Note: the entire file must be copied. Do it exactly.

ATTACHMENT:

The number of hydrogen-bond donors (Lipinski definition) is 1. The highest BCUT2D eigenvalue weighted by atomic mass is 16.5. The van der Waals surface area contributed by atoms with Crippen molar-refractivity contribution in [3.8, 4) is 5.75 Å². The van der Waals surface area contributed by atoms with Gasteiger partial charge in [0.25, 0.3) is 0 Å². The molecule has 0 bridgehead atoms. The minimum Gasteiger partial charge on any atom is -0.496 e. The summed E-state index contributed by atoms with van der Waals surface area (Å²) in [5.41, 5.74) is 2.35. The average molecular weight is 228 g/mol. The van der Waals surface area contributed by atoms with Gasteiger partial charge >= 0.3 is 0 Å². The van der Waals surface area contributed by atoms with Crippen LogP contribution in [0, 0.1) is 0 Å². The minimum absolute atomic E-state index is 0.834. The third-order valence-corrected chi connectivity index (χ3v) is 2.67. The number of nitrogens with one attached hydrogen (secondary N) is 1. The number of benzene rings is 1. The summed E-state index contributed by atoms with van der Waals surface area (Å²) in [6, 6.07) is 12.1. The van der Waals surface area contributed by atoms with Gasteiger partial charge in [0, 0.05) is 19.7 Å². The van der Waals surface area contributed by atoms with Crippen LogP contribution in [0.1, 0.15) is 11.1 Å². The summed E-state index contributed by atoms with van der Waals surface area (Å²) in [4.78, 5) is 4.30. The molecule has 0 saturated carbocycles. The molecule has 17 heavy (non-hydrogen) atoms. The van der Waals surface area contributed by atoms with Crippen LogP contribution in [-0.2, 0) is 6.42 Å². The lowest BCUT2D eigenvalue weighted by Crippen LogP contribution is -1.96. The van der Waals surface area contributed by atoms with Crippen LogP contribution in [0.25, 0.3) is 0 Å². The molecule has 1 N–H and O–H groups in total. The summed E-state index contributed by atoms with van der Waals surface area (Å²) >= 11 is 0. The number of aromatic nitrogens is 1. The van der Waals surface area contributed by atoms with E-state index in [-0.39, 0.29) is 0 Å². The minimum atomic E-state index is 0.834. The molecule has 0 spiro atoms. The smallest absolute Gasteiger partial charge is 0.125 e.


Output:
The number of hydrogen-bond donors (Lipinski definition) is 1. The highest BCUT2D eigenvalue weighted by atomic mass is 16.5. The van der Waals surface area contributed by atoms with Crippen molar-refractivity contribution in [3.8, 4) is 5.75 Å². The van der Waals surface area contributed by atoms with Gasteiger partial charge in [0.25, 0.3) is 0 Å². The molecule has 0 bridgehead atoms. The minimum Gasteiger partial charge on any atom is -0.496 e. The summed E-state index contributed by atoms with van der Waals surface area (Å²) in [5.41, 5.74) is 2.35. The average molecular weight is 228 g/mol. The van der Waals surface area contributed by atoms with Gasteiger partial charge >= 0.3 is 0 Å². The van der Waals surface area contributed by atoms with Crippen LogP contribution in [0, 0.1) is 0 Å². The minimum absolute atomic E-state index is 0.834. The third-order valence-corrected chi connectivity index (χ3v) is 2.67. The number of nitrogens with one attached hydrogen (secondary N) is 1. The number of benzene rings is 1. The summed E-state index contributed by atoms with van der Waals surface area (Å²) in [6, 6.07) is 12.1. The van der Waals surface area contributed by atoms with Gasteiger partial charge in [0, 0.05) is 19.7 Å². The van der Waals surface area contributed by atoms with Crippen LogP contribution in [0.1, 0.15) is 11.1 Å². The summed E-state index contributed by atoms with van der Waals surface area (Å²) in [4.78, 5) is 4.30. The molecule has 0 saturated carbocycles. The molecule has 17 heavy (non-hydrogen) atoms. The van der Waals surface area contributed by atoms with Crippen LogP contribution in [-0.2, 0) is 6.42 Å². The lowest BCUT2D eigenvalue weighted by Crippen LogP contribution is -1.96. The van der Waals surface area contributed by atoms with Crippen LogP contribution in [0.25, 0.3) is 0 Å². The molecule has 1 N–H and O–H groups in total. The summed E-state index contributed by atoms with van der Waals surface area (Å²) >= 11 is 0. The number of aromatic nitrogens is 1. The van der Waals surface area contributed by atoms with E-state index in [-0.39, 0.29) is 0 Å². The minimum atomic E-state index is 0.834. The molecule has 0 spiro atoms. The smallest absolute Gasteiger partial charge is 0.125 e.